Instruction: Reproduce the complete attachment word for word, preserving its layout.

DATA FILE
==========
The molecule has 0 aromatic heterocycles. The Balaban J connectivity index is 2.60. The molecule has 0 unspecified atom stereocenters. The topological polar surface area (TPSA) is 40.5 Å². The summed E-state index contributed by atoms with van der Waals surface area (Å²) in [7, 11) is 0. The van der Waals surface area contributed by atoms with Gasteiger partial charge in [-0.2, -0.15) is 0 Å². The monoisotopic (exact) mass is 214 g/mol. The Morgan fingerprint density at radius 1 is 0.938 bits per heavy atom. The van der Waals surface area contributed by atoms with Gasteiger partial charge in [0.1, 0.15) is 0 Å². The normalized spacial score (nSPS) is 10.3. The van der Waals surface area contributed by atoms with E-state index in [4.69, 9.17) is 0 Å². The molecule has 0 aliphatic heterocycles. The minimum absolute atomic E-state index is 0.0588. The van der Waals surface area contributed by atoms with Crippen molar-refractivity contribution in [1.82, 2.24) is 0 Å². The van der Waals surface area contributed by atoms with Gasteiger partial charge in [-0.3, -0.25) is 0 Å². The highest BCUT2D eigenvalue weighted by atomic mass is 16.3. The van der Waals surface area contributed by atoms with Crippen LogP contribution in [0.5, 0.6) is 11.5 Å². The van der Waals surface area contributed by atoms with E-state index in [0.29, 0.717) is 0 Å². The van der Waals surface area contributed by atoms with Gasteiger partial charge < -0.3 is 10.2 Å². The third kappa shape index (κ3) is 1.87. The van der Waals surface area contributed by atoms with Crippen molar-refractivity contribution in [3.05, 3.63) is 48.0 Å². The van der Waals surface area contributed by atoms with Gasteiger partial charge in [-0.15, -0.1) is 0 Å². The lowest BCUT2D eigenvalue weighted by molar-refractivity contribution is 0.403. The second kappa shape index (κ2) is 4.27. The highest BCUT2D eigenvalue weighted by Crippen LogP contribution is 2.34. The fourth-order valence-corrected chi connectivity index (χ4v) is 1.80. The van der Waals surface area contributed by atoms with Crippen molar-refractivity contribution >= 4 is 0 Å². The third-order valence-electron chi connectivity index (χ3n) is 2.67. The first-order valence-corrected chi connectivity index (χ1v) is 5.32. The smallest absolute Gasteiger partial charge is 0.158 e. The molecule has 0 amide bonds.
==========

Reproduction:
The molecule has 0 aromatic heterocycles. The Balaban J connectivity index is 2.60. The molecule has 0 unspecified atom stereocenters. The topological polar surface area (TPSA) is 40.5 Å². The summed E-state index contributed by atoms with van der Waals surface area (Å²) in [7, 11) is 0. The van der Waals surface area contributed by atoms with Gasteiger partial charge in [-0.2, -0.15) is 0 Å². The monoisotopic (exact) mass is 214 g/mol. The Morgan fingerprint density at radius 1 is 0.938 bits per heavy atom. The van der Waals surface area contributed by atoms with Gasteiger partial charge in [0.1, 0.15) is 0 Å². The normalized spacial score (nSPS) is 10.3. The van der Waals surface area contributed by atoms with E-state index in [4.69, 9.17) is 0 Å². The molecule has 0 aliphatic heterocycles. The minimum absolute atomic E-state index is 0.0588. The van der Waals surface area contributed by atoms with Crippen molar-refractivity contribution in [1.82, 2.24) is 0 Å². The van der Waals surface area contributed by atoms with Gasteiger partial charge in [-0.3, -0.25) is 0 Å². The highest BCUT2D eigenvalue weighted by atomic mass is 16.3. The van der Waals surface area contributed by atoms with Crippen LogP contribution in [0.5, 0.6) is 11.5 Å². The van der Waals surface area contributed by atoms with E-state index in [0.29, 0.717) is 0 Å². The van der Waals surface area contributed by atoms with Gasteiger partial charge < -0.3 is 10.2 Å². The third kappa shape index (κ3) is 1.87. The van der Waals surface area contributed by atoms with Crippen molar-refractivity contribution in [3.05, 3.63) is 48.0 Å². The van der Waals surface area contributed by atoms with Gasteiger partial charge in [-0.15, -0.1) is 0 Å². The lowest BCUT2D eigenvalue weighted by molar-refractivity contribution is 0.403. The second kappa shape index (κ2) is 4.27. The highest BCUT2D eigenvalue weighted by Crippen LogP contribution is 2.34. The fourth-order valence-corrected chi connectivity index (χ4v) is 1.80. The van der Waals surface area contributed by atoms with Crippen molar-refractivity contribution >= 4 is 0 Å². The third-order valence-electron chi connectivity index (χ3n) is 2.67. The first-order valence-corrected chi connectivity index (χ1v) is 5.32. The smallest absolute Gasteiger partial charge is 0.158 e. The molecule has 0 amide bonds.